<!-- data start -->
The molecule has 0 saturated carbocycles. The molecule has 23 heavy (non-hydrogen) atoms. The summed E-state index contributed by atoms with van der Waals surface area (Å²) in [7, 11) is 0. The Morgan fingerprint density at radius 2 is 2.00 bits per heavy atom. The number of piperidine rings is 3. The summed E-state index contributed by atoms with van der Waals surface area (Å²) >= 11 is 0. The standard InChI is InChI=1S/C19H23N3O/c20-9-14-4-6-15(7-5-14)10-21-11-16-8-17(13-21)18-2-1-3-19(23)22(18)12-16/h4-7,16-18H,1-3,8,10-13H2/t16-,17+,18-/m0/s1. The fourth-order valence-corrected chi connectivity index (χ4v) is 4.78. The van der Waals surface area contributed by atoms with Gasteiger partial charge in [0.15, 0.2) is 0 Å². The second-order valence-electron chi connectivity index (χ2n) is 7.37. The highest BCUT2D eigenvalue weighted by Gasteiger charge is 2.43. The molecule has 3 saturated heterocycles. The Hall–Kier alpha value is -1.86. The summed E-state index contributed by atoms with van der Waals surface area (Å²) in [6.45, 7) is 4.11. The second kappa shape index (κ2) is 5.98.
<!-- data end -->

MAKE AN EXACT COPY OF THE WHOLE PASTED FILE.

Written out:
The molecule has 0 saturated carbocycles. The molecule has 23 heavy (non-hydrogen) atoms. The summed E-state index contributed by atoms with van der Waals surface area (Å²) in [7, 11) is 0. The Morgan fingerprint density at radius 2 is 2.00 bits per heavy atom. The number of piperidine rings is 3. The summed E-state index contributed by atoms with van der Waals surface area (Å²) >= 11 is 0. The standard InChI is InChI=1S/C19H23N3O/c20-9-14-4-6-15(7-5-14)10-21-11-16-8-17(13-21)18-2-1-3-19(23)22(18)12-16/h4-7,16-18H,1-3,8,10-13H2/t16-,17+,18-/m0/s1. The fourth-order valence-corrected chi connectivity index (χ4v) is 4.78. The van der Waals surface area contributed by atoms with Gasteiger partial charge in [0.15, 0.2) is 0 Å². The second-order valence-electron chi connectivity index (χ2n) is 7.37. The highest BCUT2D eigenvalue weighted by Gasteiger charge is 2.43. The molecule has 3 saturated heterocycles. The Hall–Kier alpha value is -1.86. The summed E-state index contributed by atoms with van der Waals surface area (Å²) in [6.45, 7) is 4.11. The second kappa shape index (κ2) is 5.98.